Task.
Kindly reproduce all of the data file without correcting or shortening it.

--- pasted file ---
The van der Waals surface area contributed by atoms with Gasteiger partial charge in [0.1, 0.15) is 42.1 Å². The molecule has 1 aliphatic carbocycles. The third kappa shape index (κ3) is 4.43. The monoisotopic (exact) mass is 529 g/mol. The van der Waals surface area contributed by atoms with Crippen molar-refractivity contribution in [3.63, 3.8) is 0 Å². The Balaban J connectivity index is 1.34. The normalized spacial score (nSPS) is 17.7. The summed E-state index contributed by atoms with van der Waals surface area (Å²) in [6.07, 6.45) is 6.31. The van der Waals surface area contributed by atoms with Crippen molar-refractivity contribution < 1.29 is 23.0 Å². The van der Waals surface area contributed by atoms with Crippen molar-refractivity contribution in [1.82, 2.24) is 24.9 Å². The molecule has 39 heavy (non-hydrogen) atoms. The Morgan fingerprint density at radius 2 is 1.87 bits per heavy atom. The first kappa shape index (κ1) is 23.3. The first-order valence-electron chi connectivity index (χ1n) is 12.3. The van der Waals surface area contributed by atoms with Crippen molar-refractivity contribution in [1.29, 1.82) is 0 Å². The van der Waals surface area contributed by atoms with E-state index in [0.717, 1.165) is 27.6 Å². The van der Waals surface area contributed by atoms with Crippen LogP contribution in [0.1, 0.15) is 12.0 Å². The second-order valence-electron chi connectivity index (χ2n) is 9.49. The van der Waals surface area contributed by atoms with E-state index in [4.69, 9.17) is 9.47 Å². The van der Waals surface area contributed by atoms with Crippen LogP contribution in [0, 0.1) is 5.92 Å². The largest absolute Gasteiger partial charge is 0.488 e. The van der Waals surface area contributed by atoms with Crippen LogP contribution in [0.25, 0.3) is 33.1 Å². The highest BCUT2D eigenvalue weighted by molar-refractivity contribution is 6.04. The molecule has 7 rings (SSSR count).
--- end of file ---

The van der Waals surface area contributed by atoms with Gasteiger partial charge in [0.1, 0.15) is 42.1 Å². The molecule has 1 aliphatic carbocycles. The third kappa shape index (κ3) is 4.43. The monoisotopic (exact) mass is 529 g/mol. The van der Waals surface area contributed by atoms with Crippen molar-refractivity contribution in [3.63, 3.8) is 0 Å². The Balaban J connectivity index is 1.34. The normalized spacial score (nSPS) is 17.7. The summed E-state index contributed by atoms with van der Waals surface area (Å²) in [6.07, 6.45) is 6.31. The van der Waals surface area contributed by atoms with Crippen molar-refractivity contribution < 1.29 is 23.0 Å². The van der Waals surface area contributed by atoms with Crippen molar-refractivity contribution in [1.82, 2.24) is 24.9 Å². The molecule has 39 heavy (non-hydrogen) atoms. The Morgan fingerprint density at radius 2 is 1.87 bits per heavy atom. The first kappa shape index (κ1) is 23.3. The first-order valence-electron chi connectivity index (χ1n) is 12.3. The van der Waals surface area contributed by atoms with Crippen molar-refractivity contribution in [1.29, 1.82) is 0 Å². The van der Waals surface area contributed by atoms with E-state index in [0.717, 1.165) is 27.6 Å². The van der Waals surface area contributed by atoms with Crippen LogP contribution in [0.1, 0.15) is 12.0 Å². The second-order valence-electron chi connectivity index (χ2n) is 9.49. The van der Waals surface area contributed by atoms with E-state index in [4.69, 9.17) is 9.47 Å². The van der Waals surface area contributed by atoms with Crippen LogP contribution in [0, 0.1) is 5.92 Å². The largest absolute Gasteiger partial charge is 0.488 e. The van der Waals surface area contributed by atoms with Crippen LogP contribution in [0.25, 0.3) is 33.1 Å². The highest BCUT2D eigenvalue weighted by molar-refractivity contribution is 6.04. The molecule has 7 rings (SSSR count).